Sunday, August 03, 2008

Ballard and the Arts

THIS JUST IN - The two biggest issues plaguing our fine city - the off the chart murder rate and sky-high property taxes - have just been solved. How you ask? The mayor intends to phase out the entire $1.5 million in funding it provides for cultural education and outreach. IUPUI political science professor Brian Vargus had the most entertaining line in this IBJ article: “Oliver Wendell Holmes said taxes are the price we pay for civilization. Ballard’s [idea of] civilization is some kind of Marine Corps." The following was also taken from the IBJ:

The Arts Council of Indianapolis, which has studied the impact of not-forprofit cultural organizations, puts their annual contribution to the Indianapolis economy at $468 million and 15,088 jobs.

Cultural leaders consider the $1.5 million Indianapolis spends to pay for arts outreach and education a pittance—but a highly symbolic one.

I couldn't agree more. The outrage shouldn't be that the Mayor wants to cut $1.5 million, we should be outraged that it was ever that low in the first place.

Yet we should be proud that we have done so much with so little. The first of it's kind anywhere Cultural Trail, our public art exhibitions and so much more would not be possible without the support of the many wonderful foundations and corporate partnerships found throughout Indy. And did anyone else attend the free Shakespeare production at White River State Park this weekend? There were so many people they were spilling over the edges. This city wants their arts Mayor Ballard! The least you could do is throw us a bone!

For a more level-headed perspective, make sure to check out the always graceful Urbanophile. And expect much more on this topic here on OtC in the future. Just wanted to get the ball rolling...




5 Responses to “Ballard and the Arts”

Anonymous said...
August 3, 2008 at 9:27 PM

Indianapolis, Indiana
Shoot, shoot, more taxes on property
Phase out the funding for the arts
Go team go
More tax money for sports
We no need culture
Can you give me a loan I need tickets?
If you’re creative go to the end of the line
We have no money for the arts
The way it’s going, the front of the line for the Arts
Is so far far away.

Just venting


Anonymous said...
August 4, 2008 at 10:23 AM

It's completely understandable that the city needs as much money as possible to fight its crime problem. Where all of this breaks down is when the city subsidizes sports teams and events time and time again.

Any well researched study will show how most NFL franchises are a big drag on city budgets and are a net loser. Indianapolis gives away all of the income from the new football stadium and yet pays all of its expenses. Did winning the Superbowl bring any new business to the city? Probably not. But the city leaders believed that if we lost the Colts, Indianapolis' reputation as a major city would be forever damaged. Well, any major city also has a vibrant, active arts community. But this has been lost on the status seeking civic leaders of the last twenty or more years.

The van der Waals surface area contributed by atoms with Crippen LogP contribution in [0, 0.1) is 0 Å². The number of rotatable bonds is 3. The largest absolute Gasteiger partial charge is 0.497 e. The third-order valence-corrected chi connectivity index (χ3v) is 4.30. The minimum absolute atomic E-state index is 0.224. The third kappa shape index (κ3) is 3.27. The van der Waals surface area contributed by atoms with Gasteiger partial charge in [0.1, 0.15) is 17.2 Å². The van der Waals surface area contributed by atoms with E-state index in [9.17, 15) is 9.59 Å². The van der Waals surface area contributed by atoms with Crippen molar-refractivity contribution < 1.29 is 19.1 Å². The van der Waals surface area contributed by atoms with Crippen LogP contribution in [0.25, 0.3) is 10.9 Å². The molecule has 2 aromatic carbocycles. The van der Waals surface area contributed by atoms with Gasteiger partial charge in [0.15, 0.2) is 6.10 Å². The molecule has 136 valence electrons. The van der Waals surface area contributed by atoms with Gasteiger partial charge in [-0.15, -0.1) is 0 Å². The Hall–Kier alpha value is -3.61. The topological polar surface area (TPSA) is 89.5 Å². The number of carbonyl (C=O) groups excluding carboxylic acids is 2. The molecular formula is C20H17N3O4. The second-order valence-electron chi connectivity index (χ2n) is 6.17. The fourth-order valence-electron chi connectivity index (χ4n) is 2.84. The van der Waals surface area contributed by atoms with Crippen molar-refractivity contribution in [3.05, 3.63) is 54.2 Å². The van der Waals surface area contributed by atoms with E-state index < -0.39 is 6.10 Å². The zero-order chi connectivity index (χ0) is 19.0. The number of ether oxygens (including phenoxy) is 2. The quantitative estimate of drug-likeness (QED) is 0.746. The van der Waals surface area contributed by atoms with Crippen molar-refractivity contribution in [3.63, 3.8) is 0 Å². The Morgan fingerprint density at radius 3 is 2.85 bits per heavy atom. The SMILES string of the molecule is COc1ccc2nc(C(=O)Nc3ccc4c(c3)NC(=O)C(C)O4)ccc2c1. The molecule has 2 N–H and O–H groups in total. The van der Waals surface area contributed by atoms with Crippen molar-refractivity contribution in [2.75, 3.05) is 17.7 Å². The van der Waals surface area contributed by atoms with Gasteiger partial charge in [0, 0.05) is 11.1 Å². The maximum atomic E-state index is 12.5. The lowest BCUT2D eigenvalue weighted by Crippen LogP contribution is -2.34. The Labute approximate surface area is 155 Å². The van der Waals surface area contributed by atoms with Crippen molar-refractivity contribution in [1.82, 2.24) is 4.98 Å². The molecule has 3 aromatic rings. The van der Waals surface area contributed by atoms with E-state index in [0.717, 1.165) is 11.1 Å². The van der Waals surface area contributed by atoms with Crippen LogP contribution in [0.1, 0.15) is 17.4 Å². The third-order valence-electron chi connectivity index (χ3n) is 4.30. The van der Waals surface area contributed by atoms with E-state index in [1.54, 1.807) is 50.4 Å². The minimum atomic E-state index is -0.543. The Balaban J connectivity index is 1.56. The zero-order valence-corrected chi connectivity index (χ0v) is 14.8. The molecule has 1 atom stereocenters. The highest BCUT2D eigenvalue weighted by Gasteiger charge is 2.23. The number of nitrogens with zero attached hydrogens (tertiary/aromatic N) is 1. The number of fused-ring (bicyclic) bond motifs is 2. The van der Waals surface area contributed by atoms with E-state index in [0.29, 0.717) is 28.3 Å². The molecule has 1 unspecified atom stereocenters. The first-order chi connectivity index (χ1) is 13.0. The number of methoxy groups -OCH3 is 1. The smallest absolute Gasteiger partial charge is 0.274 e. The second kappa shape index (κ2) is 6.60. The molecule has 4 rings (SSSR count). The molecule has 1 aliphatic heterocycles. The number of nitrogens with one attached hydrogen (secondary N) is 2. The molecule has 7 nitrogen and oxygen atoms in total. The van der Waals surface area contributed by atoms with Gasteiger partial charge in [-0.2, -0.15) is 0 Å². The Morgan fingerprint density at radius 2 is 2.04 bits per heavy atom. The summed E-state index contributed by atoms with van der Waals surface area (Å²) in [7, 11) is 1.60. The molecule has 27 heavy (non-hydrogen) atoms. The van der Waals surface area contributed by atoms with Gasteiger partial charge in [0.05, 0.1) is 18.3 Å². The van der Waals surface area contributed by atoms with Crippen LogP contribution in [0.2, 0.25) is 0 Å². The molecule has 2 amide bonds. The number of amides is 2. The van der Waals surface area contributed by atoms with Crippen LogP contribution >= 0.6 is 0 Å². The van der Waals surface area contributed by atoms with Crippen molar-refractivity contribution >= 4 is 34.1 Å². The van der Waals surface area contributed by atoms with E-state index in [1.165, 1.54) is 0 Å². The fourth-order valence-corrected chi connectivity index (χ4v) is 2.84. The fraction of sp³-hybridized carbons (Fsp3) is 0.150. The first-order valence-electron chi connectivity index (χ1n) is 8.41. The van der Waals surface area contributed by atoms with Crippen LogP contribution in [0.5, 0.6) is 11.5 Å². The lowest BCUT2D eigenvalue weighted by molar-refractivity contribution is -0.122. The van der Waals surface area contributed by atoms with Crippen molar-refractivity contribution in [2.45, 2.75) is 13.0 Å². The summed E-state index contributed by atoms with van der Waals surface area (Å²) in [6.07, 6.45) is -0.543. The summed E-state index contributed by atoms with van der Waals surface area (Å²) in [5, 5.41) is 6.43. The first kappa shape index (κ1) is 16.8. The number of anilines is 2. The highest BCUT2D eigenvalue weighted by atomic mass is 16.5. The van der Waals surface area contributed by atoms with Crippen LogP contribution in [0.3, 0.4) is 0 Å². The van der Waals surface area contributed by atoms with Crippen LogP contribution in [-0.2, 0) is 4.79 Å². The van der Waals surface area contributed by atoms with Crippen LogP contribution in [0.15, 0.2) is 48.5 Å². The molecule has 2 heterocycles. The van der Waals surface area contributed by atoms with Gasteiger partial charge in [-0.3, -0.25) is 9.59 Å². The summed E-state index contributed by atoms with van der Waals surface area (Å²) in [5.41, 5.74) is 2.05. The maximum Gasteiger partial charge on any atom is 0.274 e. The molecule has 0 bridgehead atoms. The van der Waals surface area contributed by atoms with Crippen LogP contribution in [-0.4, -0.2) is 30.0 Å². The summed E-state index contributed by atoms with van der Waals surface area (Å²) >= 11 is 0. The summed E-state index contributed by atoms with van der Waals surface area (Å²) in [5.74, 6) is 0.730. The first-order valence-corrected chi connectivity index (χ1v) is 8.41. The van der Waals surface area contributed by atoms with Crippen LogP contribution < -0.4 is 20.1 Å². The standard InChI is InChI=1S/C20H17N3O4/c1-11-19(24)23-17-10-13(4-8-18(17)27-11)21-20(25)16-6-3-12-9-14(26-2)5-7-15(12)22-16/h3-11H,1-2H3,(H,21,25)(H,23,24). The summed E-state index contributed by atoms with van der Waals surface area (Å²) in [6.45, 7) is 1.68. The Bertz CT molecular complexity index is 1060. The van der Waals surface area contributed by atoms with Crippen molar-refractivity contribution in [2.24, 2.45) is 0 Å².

From what I've read, the arts community never did reach out to Mayor Ballard after the election. Rather, all I read was how terrible his election would be for the arts. Well, thanks to the application of a stereotypical template, that view is now very possibly a self-fulfilling prophecy. From what I've seen and read, Mayor Ballard seems to listen to people.

Rather than demonize Ballard for this pending decision, it would be great to see the arts leadership make a good faith effort to meet with the Mayor and see what possibilities exist and to plead their case.

If the leadership pleads their case directly to him and are summarily rejected, then the arts community has a case. Until then, being outraged and complaining about all of this accomplishes nothing. Maybe Mayor Ballard and his wife need to be personally invited to Penrod, The Symphony, a First Friday, etc... If they had a first hand experience witnessing the wonderful Indianapolis' arts community and their events, maybe he would realize how much the arts enrich the quality of life of a community.


Anonymous said...
August 4, 2008 at 11:18 AM

I know for a fact that nearly every member of the arts community, especially officials from the Arts Council and IMA, have met with the mayor (or staff members).

We're pessimistic, not unrealistic.


Anonymous said...
August 4, 2008 at 11:24 AM

Thanks for the info and that is great to hear. Therefore, the pessimism is completely understood.


Christopher said...
August 4, 2008 at 12:06 PM

I should add after some time to sleep on this that obviously something needs to be done about the crime/murder rate in the city. More police is a necessary short term band aid, but continued investment in education and the arts seem to me to be two no-brainers to help curtail any long-term trends.


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